Israeli, Palestinian violence flares along Gaza border

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GAZA (Reuters) - Violence erupted along the Israel-Gaza border on Wednesday as Israeli forces and Palestinian militants exchanged fire and Israeli war jets bombed targets in the enclave, ruled by the Islamist Hamas group.

There were no immediate reports of casualties in the rare flare-up along the frontier, which has been largely quiet since a 2014 war.

The outbreak of violence coincided with work by the Israeli military to uncover tunnels being built by Gaza militants that Israel fears could be used to infiltrate its territory. The Palestinians fired mortar bombs at Israeli forces operating near the border fence, prompting fire from Israeli tanks and warplanes that bombed open areas in the northern and southern sectors of the Gaza Strip. “Our efforts to destroy the Hamas terror tunnel network, a grave violation of Israel’s sovereignty, will not cease or be deterred,” military spokesman Lieutenant-Colonel Peter Lerner said.The Hamas armed wing, Izz el-Deen Al-Qassam Brigades, said the raid was a violation of the 2014 ceasefire and demanded that Israel pull out its forces “immediately”.”The enemy must not make pretexts and must leave Gaza immediately, they should deal with their fears and concerns outside the separation line,” the group said in a statement.

A senior Hamas official in exile, Moussa Abu Marzouk, said calm along the Gaza-Israel border was being restored following intervention with the two sides on the part of Egypt, which brokered the truce that stopped the 2014 war.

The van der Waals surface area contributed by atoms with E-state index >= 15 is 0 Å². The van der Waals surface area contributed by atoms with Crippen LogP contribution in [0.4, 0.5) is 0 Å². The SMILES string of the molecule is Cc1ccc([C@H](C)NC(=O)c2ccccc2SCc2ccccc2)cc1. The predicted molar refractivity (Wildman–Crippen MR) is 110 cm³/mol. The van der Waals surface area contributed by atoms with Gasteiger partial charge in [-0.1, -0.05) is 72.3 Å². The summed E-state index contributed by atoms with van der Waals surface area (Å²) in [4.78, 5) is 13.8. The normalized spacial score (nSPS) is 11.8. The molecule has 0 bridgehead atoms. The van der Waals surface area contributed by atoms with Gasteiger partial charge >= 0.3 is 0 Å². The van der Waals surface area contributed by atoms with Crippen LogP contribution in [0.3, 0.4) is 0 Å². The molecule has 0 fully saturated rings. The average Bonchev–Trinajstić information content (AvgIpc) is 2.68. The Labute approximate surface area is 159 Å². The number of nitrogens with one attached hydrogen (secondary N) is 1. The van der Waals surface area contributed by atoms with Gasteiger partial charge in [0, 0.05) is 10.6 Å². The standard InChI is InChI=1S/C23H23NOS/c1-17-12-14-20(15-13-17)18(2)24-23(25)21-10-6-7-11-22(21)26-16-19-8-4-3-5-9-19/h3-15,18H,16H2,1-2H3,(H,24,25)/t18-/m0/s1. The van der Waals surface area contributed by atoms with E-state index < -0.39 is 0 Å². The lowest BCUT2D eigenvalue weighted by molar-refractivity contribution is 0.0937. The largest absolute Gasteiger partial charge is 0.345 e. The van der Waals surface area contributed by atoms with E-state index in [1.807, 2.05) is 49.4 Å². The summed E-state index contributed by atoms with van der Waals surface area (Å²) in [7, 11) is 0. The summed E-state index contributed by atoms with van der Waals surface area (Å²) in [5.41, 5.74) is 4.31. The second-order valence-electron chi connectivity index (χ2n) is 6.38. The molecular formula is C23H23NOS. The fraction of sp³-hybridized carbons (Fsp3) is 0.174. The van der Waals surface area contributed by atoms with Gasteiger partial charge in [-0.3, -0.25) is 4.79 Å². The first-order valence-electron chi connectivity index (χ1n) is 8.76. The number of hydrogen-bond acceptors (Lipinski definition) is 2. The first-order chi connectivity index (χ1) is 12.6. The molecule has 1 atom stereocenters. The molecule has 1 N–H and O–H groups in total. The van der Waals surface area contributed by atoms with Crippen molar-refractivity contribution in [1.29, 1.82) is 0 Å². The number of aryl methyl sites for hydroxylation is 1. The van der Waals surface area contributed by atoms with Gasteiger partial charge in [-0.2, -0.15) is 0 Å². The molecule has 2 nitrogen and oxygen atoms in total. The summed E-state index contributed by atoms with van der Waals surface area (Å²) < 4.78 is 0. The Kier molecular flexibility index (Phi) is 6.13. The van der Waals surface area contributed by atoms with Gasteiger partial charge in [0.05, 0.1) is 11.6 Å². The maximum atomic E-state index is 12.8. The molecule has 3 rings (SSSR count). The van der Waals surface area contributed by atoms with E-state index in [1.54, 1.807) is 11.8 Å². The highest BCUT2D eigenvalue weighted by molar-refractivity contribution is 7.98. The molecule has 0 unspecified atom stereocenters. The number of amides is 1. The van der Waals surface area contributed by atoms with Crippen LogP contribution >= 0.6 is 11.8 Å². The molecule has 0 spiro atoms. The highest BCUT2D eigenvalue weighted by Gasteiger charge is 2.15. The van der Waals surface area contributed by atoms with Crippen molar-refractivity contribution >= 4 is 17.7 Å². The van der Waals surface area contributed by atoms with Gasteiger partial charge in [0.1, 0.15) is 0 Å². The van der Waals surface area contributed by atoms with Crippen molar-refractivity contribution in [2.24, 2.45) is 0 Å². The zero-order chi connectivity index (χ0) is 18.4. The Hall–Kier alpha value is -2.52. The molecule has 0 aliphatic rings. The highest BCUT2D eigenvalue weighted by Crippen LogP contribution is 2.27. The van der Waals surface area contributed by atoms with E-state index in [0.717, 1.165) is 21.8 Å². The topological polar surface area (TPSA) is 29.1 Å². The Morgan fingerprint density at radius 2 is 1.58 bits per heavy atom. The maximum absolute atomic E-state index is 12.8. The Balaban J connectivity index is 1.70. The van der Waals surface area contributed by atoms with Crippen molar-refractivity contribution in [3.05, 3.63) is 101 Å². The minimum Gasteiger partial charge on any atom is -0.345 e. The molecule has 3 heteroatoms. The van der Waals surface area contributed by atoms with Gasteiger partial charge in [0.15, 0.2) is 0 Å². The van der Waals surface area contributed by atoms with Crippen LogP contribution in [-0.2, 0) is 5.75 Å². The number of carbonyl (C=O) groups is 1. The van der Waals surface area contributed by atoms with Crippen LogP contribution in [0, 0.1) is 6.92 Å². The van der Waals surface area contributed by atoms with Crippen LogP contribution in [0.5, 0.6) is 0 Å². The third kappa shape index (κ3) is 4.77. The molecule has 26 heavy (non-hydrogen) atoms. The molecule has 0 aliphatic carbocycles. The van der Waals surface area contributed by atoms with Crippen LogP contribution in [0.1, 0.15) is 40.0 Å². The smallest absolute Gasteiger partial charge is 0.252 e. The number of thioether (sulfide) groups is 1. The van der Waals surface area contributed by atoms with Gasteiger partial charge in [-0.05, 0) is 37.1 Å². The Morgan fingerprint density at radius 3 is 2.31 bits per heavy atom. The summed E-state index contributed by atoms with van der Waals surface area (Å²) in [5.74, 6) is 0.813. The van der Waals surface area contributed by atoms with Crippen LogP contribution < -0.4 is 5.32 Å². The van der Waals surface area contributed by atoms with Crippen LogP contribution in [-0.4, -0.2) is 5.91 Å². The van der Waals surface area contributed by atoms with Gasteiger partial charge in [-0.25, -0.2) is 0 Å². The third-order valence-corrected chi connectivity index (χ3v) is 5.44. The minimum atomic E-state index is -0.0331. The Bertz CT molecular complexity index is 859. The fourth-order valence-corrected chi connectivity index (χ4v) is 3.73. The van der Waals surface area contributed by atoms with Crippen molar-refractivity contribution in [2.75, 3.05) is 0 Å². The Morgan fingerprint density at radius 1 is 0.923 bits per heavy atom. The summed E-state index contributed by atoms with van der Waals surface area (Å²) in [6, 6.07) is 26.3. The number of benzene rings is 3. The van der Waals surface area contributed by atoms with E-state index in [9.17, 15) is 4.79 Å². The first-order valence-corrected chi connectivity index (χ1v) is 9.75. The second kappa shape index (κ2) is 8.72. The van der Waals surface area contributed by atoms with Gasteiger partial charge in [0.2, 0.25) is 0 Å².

“Contacts were made with Egyptian brothers, who sponsored the last ceasefire agreement. Their response was quick, serious, which helped restore things to where they were before,” Abu Marzouk in a post on his official Facebook page.

On Tuesday Israeli Prime Minister Benjamin Netanyahu inspected a large tunnel discovered in April on the Israeli side of the border. Israel said it had been dug by Hamas.

Israeli security sources say half a dozen classified anti-tunnel technologies have long been under development, though held up by funding problems that were partly alleviated by a U.S. research grant of $40 million this year.

Hamas leaders, while stressing they do not seek an imminent war, see tunnels as a strategic weapon in any armed confrontation with Israel and have vowed not to stop building them.

More than 2,100 Palestinians, mostly civilians, were killed during the 2014 Gaza conflict. Sixty-seven Israeli soldiers and six civilians in Israel were killed by rockets and attacks by Hamas and other militant groups.

Reporting by Nidal al-Mughrabi, Ari Rabinovitch; Editing by Mark Heinrich